Our "Europe's Big Polluters" series will introduce you to the largest carbon emitters in Europe. We start with the UK oil and gas company BP.
In 2002, BP launched a new logo – and even though the firm was now a group of international companies, it decided to retain the BP name (formerly “British Petroleum”) because it would stand for the new company’s aspirations: “better people, better products, big picture, beyond petroleum”.
Looking at the fossil fuel company’s development since then, there can be no doubt about it: These aspirations have failed. Or it was greenwashing from the very beginning. In any case, these goals could not be further from the truth.
Just recently, in May 2017, at BP’s Annual General Meeting in London, the company reported that it will start eight new fossil fuel extraction projects in 2017, a record high for the company. Furthermore, it will increase investment in drilling and extraction up to $17 billion USD. And it’s not only about the CO2 emissions that will go along with that: the main countries in which BP will invest for extracting new reserves are, among others, Azerbaijan, Oman, Egypt or Mauretania – all of which are not famous for respecting human rights in the least. Already in the past, the company has repeatedly been accused of putting business interest above human rights, for example in Colombia.
And this year, there is another very delicate BP project supposed to start: Re-exploring the Gulf of Mexico for oil. This is a truly dreadful signal! In 2010, BP’s oil platform “Deepwater Horizon” in the Gulf of Mexico exploded, followed by an uncontrollable leakage of oil into the ocean. Hundred thousands litres of oil spilled into the sea daily, causing a state of emergency in the US state of Louisiana – and, of course, an environmental disaster for a countless number of ecosystems in the area. Internal documents have shown that BP was informed about serious security problems at the platform already eleven months before the catastrophe happened.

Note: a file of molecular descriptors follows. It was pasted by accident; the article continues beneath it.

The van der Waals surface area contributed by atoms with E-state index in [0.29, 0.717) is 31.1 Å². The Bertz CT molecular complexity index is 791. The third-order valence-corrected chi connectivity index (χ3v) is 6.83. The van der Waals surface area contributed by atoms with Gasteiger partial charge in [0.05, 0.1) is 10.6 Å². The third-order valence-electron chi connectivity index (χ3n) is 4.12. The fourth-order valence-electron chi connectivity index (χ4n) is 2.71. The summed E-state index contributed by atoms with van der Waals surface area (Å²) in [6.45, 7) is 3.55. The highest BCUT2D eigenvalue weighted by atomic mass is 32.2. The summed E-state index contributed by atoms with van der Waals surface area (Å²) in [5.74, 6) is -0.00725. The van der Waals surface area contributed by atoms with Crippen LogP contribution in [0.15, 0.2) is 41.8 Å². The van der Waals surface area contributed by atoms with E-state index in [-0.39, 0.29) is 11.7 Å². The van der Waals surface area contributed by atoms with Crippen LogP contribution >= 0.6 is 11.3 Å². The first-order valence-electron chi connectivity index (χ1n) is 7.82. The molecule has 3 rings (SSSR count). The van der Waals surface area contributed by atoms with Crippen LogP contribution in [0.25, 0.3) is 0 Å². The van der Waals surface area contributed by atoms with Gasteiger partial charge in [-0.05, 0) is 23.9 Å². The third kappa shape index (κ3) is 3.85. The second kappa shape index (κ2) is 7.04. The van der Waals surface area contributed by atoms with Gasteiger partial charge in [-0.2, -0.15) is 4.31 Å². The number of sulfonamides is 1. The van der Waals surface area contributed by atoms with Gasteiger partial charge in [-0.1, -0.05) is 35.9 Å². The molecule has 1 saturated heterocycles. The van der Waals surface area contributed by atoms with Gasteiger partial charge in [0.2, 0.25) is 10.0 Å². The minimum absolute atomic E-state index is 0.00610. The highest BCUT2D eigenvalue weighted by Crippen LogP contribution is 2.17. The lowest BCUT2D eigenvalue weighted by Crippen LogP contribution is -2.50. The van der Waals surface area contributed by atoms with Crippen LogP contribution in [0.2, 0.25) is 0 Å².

And this has not been the first environmental catastrophe caused by BP: For example, the company also operates Alaska’s largest oil field, Prudhoe Bay. In 2006, a big pipeline leak was discovered, after already up to one million liters of oil flowed into the natural environment. Due to payments caused by the Deepwater Horizon disaster, plus the low oil price, in 2015, BP had its highest loss in the company’s history, of $6.5 billion USD. More than 5.000 employees were dismissed.
And yet, the company and its many investors see no need in changing the firm’s business model – on the contrary, they are expanding it. Already now, BP has fossil fuel reserves that amount to a total of 6.33 gigatons in CO2 if they were all burnt – to give you a comparison: the whole European Union emits about 3.76 gigatons of CO2 per year.
Since the Industrial Revolution BP is Europe’s single most polluting company, they are 4th place globally. So, this company is a very important part of the root cause of global warming that we as people living on this planet have to suffer from. And this is why we need to send a strong signal to BP and make clear that their business model is not compatible with a future worth living in!
What can you do? Divest from BP! Check the finances of your own portfolio whether you directly or indirectly own stocks of this company. And even more important, target an institution that invests or might invest money in BP and convince them to divest from the company. How to do that? Watch our explanatory video to learn about the necessity of divestment and our call to action video to see how you can become active. Find even more information in our brochure “The Good, the Bad and the Ugly”, in which we tell you more about Europe’s big polluters and how to divest from them. We’re counting on you!